Flowers and foliage on Metasequoia glyptostroboides, or redwood

My favourite tree for National Tree Week

As National Tree Week arrives, we ask a selection of garden experts which is their favourite tree of all

This week it’s National Tree Week, the UK’s largest tree celebration. It was first established in 1975 and is timed to mark the beginning of tree planting season and to encourage the nation to plant trees. Trees are vital to tackling climate change and provide important sources of food and shelter for wildlife, as well as bringing mental health benefits to people too.


This week Countryfile has announced its plans to get the nation planting 750,00 new trees across Britain, one for every child who started school this year. The government is also aiming to put tree planting central to its environmental plans, with Prime Minister Boris Johnson announcing the intention to plant 30,000 hectares of trees every year. Loss of trees is a continuing trend in Britain, with 1,000 irreplaceable ancient woods being threatened by development over the last 10 years, according to the Woodland Trust. Deadly tree diseases and pests, such as ash dieback, have also had a huge impact on the number of trees in the country.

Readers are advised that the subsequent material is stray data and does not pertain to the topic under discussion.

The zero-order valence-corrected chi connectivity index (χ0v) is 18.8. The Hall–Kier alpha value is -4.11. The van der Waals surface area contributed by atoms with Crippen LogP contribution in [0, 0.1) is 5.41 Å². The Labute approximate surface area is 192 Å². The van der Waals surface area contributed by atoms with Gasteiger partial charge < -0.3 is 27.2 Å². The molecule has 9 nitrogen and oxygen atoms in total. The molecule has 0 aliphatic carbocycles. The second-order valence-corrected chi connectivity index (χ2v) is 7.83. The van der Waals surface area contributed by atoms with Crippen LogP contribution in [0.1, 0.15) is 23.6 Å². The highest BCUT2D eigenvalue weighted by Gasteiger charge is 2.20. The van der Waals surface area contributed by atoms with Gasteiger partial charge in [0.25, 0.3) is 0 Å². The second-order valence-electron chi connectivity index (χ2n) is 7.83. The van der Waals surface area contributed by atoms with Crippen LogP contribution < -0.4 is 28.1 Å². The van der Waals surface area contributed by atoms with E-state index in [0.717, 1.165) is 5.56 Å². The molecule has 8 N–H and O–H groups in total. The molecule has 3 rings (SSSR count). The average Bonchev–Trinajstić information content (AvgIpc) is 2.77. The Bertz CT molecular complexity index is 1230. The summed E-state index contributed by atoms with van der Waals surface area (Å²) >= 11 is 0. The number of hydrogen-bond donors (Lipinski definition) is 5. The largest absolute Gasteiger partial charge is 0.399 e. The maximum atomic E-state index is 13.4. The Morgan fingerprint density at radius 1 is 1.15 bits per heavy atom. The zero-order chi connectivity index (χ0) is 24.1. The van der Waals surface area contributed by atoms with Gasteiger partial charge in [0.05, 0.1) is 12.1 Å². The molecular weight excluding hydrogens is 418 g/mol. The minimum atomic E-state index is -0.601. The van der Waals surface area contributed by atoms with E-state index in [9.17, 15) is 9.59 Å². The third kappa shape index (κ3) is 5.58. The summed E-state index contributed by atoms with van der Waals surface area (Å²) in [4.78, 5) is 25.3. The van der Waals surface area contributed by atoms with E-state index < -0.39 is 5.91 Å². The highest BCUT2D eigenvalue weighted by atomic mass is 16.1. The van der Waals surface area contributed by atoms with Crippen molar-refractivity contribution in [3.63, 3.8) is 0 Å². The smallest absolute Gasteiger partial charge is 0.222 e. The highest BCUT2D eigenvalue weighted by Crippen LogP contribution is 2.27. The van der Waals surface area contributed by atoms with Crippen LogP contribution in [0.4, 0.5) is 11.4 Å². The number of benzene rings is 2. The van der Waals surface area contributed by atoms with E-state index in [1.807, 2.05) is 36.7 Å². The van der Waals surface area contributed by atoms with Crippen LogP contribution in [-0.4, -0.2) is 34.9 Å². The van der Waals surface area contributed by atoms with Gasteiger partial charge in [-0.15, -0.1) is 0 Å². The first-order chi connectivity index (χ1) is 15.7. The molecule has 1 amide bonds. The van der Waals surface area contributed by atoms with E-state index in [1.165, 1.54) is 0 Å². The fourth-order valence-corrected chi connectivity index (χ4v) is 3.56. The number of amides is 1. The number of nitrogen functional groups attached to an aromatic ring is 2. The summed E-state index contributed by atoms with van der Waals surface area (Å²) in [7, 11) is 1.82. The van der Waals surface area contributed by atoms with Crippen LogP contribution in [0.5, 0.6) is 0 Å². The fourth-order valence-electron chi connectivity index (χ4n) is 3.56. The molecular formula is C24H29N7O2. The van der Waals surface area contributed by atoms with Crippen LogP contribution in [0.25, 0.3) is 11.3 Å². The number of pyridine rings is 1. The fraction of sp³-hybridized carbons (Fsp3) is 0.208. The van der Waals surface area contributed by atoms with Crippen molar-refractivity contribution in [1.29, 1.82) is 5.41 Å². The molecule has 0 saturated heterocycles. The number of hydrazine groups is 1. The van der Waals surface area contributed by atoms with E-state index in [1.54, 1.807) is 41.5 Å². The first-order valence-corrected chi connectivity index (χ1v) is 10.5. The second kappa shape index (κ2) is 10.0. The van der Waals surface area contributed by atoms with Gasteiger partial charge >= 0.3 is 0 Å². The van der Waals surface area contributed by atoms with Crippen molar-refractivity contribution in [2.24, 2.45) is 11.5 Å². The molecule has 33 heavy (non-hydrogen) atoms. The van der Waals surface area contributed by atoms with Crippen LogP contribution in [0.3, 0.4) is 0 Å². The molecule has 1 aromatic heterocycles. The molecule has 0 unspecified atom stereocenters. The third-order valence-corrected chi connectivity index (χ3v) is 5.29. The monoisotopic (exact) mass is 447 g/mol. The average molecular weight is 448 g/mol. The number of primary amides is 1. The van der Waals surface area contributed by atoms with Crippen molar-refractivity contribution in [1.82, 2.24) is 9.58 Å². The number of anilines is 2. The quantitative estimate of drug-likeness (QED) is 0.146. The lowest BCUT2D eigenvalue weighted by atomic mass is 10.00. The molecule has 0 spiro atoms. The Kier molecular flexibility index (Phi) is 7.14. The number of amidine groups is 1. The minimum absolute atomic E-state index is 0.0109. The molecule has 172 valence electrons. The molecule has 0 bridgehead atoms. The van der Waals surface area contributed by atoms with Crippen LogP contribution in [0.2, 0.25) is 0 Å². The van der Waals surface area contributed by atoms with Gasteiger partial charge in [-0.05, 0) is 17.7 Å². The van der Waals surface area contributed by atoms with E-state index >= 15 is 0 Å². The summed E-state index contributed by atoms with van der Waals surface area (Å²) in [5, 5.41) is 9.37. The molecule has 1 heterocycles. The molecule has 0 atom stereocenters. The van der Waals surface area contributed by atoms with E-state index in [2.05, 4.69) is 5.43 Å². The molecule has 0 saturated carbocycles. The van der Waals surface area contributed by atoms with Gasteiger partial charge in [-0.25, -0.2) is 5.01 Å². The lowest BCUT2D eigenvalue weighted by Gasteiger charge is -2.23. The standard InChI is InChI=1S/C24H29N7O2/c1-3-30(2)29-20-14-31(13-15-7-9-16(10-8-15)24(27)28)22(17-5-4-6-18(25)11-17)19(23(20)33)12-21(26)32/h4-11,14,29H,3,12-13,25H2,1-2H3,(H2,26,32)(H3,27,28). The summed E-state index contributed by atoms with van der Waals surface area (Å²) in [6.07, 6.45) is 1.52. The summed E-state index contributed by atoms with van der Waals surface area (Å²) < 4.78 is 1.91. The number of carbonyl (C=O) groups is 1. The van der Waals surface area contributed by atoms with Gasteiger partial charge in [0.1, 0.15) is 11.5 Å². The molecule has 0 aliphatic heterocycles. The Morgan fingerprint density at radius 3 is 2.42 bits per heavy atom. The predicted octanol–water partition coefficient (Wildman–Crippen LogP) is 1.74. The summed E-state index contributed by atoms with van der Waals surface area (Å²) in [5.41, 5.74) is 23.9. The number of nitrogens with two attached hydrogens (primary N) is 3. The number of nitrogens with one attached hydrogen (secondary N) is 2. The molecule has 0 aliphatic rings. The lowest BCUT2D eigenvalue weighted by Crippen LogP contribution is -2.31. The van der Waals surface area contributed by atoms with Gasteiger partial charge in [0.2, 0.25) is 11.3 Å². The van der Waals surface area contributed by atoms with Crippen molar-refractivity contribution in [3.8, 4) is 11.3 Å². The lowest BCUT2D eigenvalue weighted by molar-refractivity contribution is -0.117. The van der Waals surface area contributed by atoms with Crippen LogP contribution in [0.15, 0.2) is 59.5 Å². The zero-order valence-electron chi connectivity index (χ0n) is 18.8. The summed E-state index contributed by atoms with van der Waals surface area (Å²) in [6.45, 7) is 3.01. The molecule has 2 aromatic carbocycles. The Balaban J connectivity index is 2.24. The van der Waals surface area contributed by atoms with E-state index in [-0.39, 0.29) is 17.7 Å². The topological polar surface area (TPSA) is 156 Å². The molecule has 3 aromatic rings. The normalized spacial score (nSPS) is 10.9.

To mark National Tree Week we’ve asked a selection of horticultural experts, garden writers and editors which is their favourite tree, from their own personal individual tree to the one they always swear by as an excellent planting option. Discover them below.

Our favourite trees

Metasequoia glyptostroboides, the dawn redwood

This tree is one of the most versatile, beautiful and charismatic deciduous conifers from China that you can ever plant in the garden and it will grow in most acid or alkaline soils providing they are well drained. They make the perfect solitary specimen in a lawn or a border, or in a group beside water for their reflection on a sunny autumnal or summers day. The crown is a perfect pyramidal shape with fine, lime green linear needles which turn copper-brown in autumn before dropping them. The trunk is one of the many ornamental attributes, flared at the base and deeply fluted with reddish-brown stringy bark. Tony Kirkham, head of the arboretum, gardens and horticultural services at the Royal Botanic Gardens, Kew

Fagus sylvatica, the beech

In these days when global warming is an ever-present reality we need as many trees planted as can be humanly possible. The beech tree has always been my favourite native tree. There is something about its smooth grey trunk in winter, the soft pale green foliage as it emerges in spring and the tempting awkwardness of prizing out those delicious edible little nutlets in the autumn that gives me so much pleasure. Dr Jamie Compton, Gardens Illustrated‘s botanical adviser

Betula pendula, silver birch